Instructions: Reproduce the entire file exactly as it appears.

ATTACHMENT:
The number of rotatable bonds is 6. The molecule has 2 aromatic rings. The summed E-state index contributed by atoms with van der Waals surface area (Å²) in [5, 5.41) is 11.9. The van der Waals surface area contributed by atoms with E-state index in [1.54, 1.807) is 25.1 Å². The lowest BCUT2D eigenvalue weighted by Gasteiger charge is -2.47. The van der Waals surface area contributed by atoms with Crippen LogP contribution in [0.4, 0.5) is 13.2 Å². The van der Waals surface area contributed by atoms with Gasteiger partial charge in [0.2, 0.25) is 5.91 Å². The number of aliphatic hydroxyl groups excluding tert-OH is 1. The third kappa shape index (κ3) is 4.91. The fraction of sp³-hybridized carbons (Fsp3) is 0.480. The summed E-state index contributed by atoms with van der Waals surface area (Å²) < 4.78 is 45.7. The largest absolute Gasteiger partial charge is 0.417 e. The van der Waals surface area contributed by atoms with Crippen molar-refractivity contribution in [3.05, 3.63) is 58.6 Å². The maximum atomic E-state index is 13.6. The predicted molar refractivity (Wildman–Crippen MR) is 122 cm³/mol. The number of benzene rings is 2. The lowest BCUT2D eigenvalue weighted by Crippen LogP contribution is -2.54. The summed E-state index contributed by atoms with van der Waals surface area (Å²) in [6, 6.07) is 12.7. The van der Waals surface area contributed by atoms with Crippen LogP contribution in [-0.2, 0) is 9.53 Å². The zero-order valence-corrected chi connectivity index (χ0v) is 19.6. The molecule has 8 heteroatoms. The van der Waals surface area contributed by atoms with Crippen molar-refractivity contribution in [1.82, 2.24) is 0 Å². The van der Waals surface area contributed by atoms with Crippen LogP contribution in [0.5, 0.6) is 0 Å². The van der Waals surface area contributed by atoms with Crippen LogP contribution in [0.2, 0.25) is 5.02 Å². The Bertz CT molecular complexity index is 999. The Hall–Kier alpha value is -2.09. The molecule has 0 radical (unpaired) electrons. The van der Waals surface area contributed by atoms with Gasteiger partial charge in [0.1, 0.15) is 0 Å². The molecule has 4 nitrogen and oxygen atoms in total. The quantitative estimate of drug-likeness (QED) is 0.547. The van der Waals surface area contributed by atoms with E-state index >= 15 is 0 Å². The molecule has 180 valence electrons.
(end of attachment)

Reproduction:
The number of rotatable bonds is 6. The molecule has 2 aromatic rings. The summed E-state index contributed by atoms with van der Waals surface area (Å²) in [5, 5.41) is 11.9. The van der Waals surface area contributed by atoms with E-state index in [1.54, 1.807) is 25.1 Å². The lowest BCUT2D eigenvalue weighted by Gasteiger charge is -2.47. The van der Waals surface area contributed by atoms with Crippen LogP contribution in [0.4, 0.5) is 13.2 Å². The van der Waals surface area contributed by atoms with Gasteiger partial charge in [0.2, 0.25) is 5.91 Å². The number of aliphatic hydroxyl groups excluding tert-OH is 1. The third kappa shape index (κ3) is 4.91. The fraction of sp³-hybridized carbons (Fsp3) is 0.480. The summed E-state index contributed by atoms with van der Waals surface area (Å²) < 4.78 is 45.7. The largest absolute Gasteiger partial charge is 0.417 e. The van der Waals surface area contributed by atoms with Crippen molar-refractivity contribution in [3.05, 3.63) is 58.6 Å². The maximum atomic E-state index is 13.6. The predicted molar refractivity (Wildman–Crippen MR) is 122 cm³/mol. The number of benzene rings is 2. The lowest BCUT2D eigenvalue weighted by Crippen LogP contribution is -2.54. The summed E-state index contributed by atoms with van der Waals surface area (Å²) in [6, 6.07) is 12.7. The van der Waals surface area contributed by atoms with Crippen LogP contribution in [-0.2, 0) is 9.53 Å². The zero-order valence-corrected chi connectivity index (χ0v) is 19.6. The molecule has 8 heteroatoms. The van der Waals surface area contributed by atoms with Crippen molar-refractivity contribution in [1.82, 2.24) is 0 Å². The van der Waals surface area contributed by atoms with Crippen LogP contribution in [0.5, 0.6) is 0 Å². The van der Waals surface area contributed by atoms with Crippen LogP contribution in [0.2, 0.25) is 5.02 Å². The Bertz CT molecular complexity index is 999. The Hall–Kier alpha value is -2.09. The molecule has 0 radical (unpaired) electrons. The van der Waals surface area contributed by atoms with Gasteiger partial charge in [0.1, 0.15) is 0 Å². The molecule has 4 nitrogen and oxygen atoms in total. The quantitative estimate of drug-likeness (QED) is 0.547. The van der Waals surface area contributed by atoms with E-state index >= 15 is 0 Å². The molecule has 180 valence electrons.